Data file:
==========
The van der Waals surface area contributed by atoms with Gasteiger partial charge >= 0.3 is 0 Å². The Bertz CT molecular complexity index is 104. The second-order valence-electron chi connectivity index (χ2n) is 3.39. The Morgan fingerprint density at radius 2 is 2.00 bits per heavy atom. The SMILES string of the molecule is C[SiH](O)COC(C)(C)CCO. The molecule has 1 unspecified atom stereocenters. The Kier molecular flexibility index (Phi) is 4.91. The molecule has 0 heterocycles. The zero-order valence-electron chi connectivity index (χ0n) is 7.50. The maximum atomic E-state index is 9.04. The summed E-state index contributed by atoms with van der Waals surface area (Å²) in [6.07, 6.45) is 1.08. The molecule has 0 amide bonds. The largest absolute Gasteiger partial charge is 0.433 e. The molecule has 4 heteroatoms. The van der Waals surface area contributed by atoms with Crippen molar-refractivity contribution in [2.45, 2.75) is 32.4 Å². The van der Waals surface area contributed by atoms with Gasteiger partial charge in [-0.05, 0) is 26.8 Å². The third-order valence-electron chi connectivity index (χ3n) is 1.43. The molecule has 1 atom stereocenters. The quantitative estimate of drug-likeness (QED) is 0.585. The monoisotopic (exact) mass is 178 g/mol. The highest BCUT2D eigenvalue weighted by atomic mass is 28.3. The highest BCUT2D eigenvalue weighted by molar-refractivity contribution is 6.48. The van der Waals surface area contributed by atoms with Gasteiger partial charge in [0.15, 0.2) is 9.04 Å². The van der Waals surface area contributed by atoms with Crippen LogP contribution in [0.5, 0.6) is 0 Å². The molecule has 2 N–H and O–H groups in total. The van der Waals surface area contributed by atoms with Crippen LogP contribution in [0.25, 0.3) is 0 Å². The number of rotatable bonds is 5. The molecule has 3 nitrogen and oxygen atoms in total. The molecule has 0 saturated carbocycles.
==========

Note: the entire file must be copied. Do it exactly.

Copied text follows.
The van der Waals surface area contributed by atoms with Gasteiger partial charge >= 0.3 is 0 Å². The Bertz CT molecular complexity index is 104. The second-order valence-electron chi connectivity index (χ2n) is 3.39. The Morgan fingerprint density at radius 2 is 2.00 bits per heavy atom. The SMILES string of the molecule is C[SiH](O)COC(C)(C)CCO. The molecule has 1 unspecified atom stereocenters. The Kier molecular flexibility index (Phi) is 4.91. The molecule has 0 heterocycles. The zero-order valence-electron chi connectivity index (χ0n) is 7.50. The maximum atomic E-state index is 9.04. The summed E-state index contributed by atoms with van der Waals surface area (Å²) in [6.07, 6.45) is 1.08. The molecule has 0 amide bonds. The largest absolute Gasteiger partial charge is 0.433 e. The molecule has 4 heteroatoms. The van der Waals surface area contributed by atoms with Crippen molar-refractivity contribution in [2.45, 2.75) is 32.4 Å². The van der Waals surface area contributed by atoms with Gasteiger partial charge in [-0.05, 0) is 26.8 Å². The third-order valence-electron chi connectivity index (χ3n) is 1.43. The molecule has 1 atom stereocenters. The quantitative estimate of drug-likeness (QED) is 0.585. The monoisotopic (exact) mass is 178 g/mol. The highest BCUT2D eigenvalue weighted by atomic mass is 28.3. The highest BCUT2D eigenvalue weighted by molar-refractivity contribution is 6.48. The van der Waals surface area contributed by atoms with Gasteiger partial charge in [0.15, 0.2) is 9.04 Å². The van der Waals surface area contributed by atoms with Crippen LogP contribution in [0.5, 0.6) is 0 Å². The molecule has 2 N–H and O–H groups in total. The van der Waals surface area contributed by atoms with Crippen LogP contribution in [0.25, 0.3) is 0 Å². The number of rotatable bonds is 5. The molecule has 3 nitrogen and oxygen atoms in total. The molecule has 0 saturated carbocycles.